SENATE BILL REPORT
This analysis was prepared by non-partisan legislative staff for the use of legislative members in their deliberations. This analysis is not a part of the legislation nor does it constitute a statement of legislative intent.
As of February 14, 2017
Title: An act relating to financing essential public infrastructure.
Brief Description: Concerning financing essential public infrastructure.
Sponsors: Senators Keiser, Honeyford, Frockt, Warnick, Conway and Palumbo.
Committee Activity: Ways & Means: 2/09/17.
SENATE COMMITTEE ON WAYS & MEANS
Staff: Richard Ramsey (786-7412)
Background: Debt Limit. The state Constitution limits state debt through a formula that prohibits the State Treasurer from issuing any general obligation (G.O.) bonds if the resulting debt service payments for those bonds would cause total debt service payments for G.O. bonds to exceed a certain percentage of average general state revenue in the prior six years. That percentage is currently 8.25 percent; it will become 8.0 percent on July 1, 2034.
G.O. bonds are issued with a promise to bondholders that the full faith and credit of the state will be used to pay what is owed to the bondholders. There are a number of exceptions to the debt limit on bonds backed by the full faith and credit of the state, including state G.O. bonds for transportation projects that are first reimbursed by the gas tax, and bonds issued by local school districts for school construction projects.
State Finance Committee (Committee). The Committee authorizes the issuance of all bonds and other state debt obligations, including financing leases that finance capital projects authorized in the capital and transportation budgets. The Committee also acts to refinance state debt when appropriate to reduce interest costs. The Committee is composed of the Governor, the Lieutenant Governor, and State Treasurer.
State Support for Local Government Infrastructure. The state support local government infrastructurse through a variety of programs using state and federal funds. The three largest programs historically have been as follows:
the Public Works Board (Board) subsidized loan program, funded with state taxes;
the Clean Water State Revolving Fund, funded with 75 percent federal money and 25 percent state funds; and
the Safe Drinking Water State Revolving Fund, funded with 75 percent federal money and 25 percent state funds.
The two federally funded programs must operate within federal law and regulations. The programs provide low-interest loans and some grants for projects that improve water quality and provide safe drinking water.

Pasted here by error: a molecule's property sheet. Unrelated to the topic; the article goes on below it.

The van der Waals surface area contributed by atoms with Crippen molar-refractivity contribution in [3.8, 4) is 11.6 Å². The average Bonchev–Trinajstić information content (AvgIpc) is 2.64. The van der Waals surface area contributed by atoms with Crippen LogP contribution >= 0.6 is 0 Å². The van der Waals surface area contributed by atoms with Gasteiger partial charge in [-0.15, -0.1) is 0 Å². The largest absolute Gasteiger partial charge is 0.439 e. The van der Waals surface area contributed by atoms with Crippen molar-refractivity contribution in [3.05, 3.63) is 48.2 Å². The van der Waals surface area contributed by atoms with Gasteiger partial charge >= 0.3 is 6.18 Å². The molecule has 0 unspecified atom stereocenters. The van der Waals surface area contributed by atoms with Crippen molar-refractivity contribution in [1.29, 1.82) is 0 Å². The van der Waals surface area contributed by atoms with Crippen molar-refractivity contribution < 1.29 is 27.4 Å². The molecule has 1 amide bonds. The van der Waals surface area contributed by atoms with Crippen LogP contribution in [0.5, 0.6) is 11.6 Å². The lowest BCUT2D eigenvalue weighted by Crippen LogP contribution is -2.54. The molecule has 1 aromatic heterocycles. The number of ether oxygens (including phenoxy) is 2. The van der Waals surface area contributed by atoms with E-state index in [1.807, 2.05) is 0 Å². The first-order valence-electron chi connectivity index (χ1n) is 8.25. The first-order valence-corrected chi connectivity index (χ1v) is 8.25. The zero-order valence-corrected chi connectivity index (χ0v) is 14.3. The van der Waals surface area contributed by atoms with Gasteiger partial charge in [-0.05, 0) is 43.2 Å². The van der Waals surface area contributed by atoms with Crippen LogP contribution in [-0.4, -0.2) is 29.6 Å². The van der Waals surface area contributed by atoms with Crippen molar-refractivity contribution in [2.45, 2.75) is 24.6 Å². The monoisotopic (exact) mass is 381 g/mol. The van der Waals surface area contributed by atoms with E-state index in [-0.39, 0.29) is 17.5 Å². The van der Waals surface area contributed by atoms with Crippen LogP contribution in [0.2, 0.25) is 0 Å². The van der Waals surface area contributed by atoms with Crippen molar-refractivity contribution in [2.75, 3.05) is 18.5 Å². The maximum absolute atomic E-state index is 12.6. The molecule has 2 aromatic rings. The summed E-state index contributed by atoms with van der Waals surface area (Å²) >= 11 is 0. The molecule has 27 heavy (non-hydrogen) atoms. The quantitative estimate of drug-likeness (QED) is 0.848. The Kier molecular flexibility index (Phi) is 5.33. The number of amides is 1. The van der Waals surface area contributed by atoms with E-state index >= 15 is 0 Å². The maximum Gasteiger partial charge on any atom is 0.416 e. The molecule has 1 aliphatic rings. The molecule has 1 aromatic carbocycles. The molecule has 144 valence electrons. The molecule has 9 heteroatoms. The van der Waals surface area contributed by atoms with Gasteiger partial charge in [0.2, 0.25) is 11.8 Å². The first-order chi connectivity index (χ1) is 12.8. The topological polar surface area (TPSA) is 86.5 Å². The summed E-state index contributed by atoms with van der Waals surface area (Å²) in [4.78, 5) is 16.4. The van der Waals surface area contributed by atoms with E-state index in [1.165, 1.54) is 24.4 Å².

The Legislature established the Public Works Assistance Account and the Board in 1985 to provide low-interest loans for public works projects, which include sewer, drinking water, stormwater, road and bridge improvements, and solid waste facility projects. Approximately three-quarters of the loans have funded water and sewer projects.
The interest subsidy provided through these programs produces a greater benefit for smaller jurisdictions with poor access to the competitive, investment-rated, municipal bond market.
Summary of Bill: Local governments may seek two kinds of state help in financing their public works projects:
a certificate that provides a state full faith and credit guarantee to pay bondholders for debt issued for the project; and
along with such a certificate, the State Treasurer may aggregate and issue bonds for the benefit of such projects.
In addition to the projects funded from the PWAA, under the borrowing authority eligible projects include recreation, flood control and floodplain management, water basin management, culvert replacement, city and county criminal justice facilities, and public libraries.
Local government applicants must first apply for this assistance to the Board. The Board must adopt criteria to determine which jurisdictions are eligible and what projects are necessary. The Board must work with the State Treasurer's Office to determine timing and amount of total financial assistance that can be provided annually. The Board must prioritize and approve projects within the estimated annual amount of assistance in order to assist jurisdictions that can most benefit from the assistance for projects that achieve the greatest community benefit.
The State Treasurer's Office, under policies adopted by the State Finance Committee, must review projects approved by the Public Works Board to determine eligibility and credit worthiness of the jurisdiction and the project.
The State Treasurer is authorized to enforce collection of the debt from the local government through several avenues.
Money in the PWAA may be used for the administration of the program and to defer fees the State Treasurer is authorized to charge jurisdictions in the case of financial hardship.
Fiscal Note: Not requested.
Creates Committee/Commission/Task Force that includes Legislative members: No.
Effective Date: The bill takes effect only after voters ratify the proposed constitutional amendment in SJR 8201.
Staff Summary of Public Testimony: PRO: We have been lukewarm in the past but recognize this is part of the solution. It makes a lot of sense to move a portion of the state's commitment to financing local government infrastructure. There is risk that the Constitutional Amendment will not pass and we are okay with the WA State Housing Finance Corporation (WSHFC) program. We support both approaches—WA State Treasurer and the WSHFC—to pooled bonding authority. We recognize the Treasurer may offer a better interest rate.
Persons Testifying: PRO: Carl Schroeder, Association of Washington Cities; Charlie Brown, Cascade Natural Gas; Axel Swanson, Washington State Association of Counties; Bill Clarke, WA PUD Assn.
Persons Signed In To Testify But Not Testifying: No one.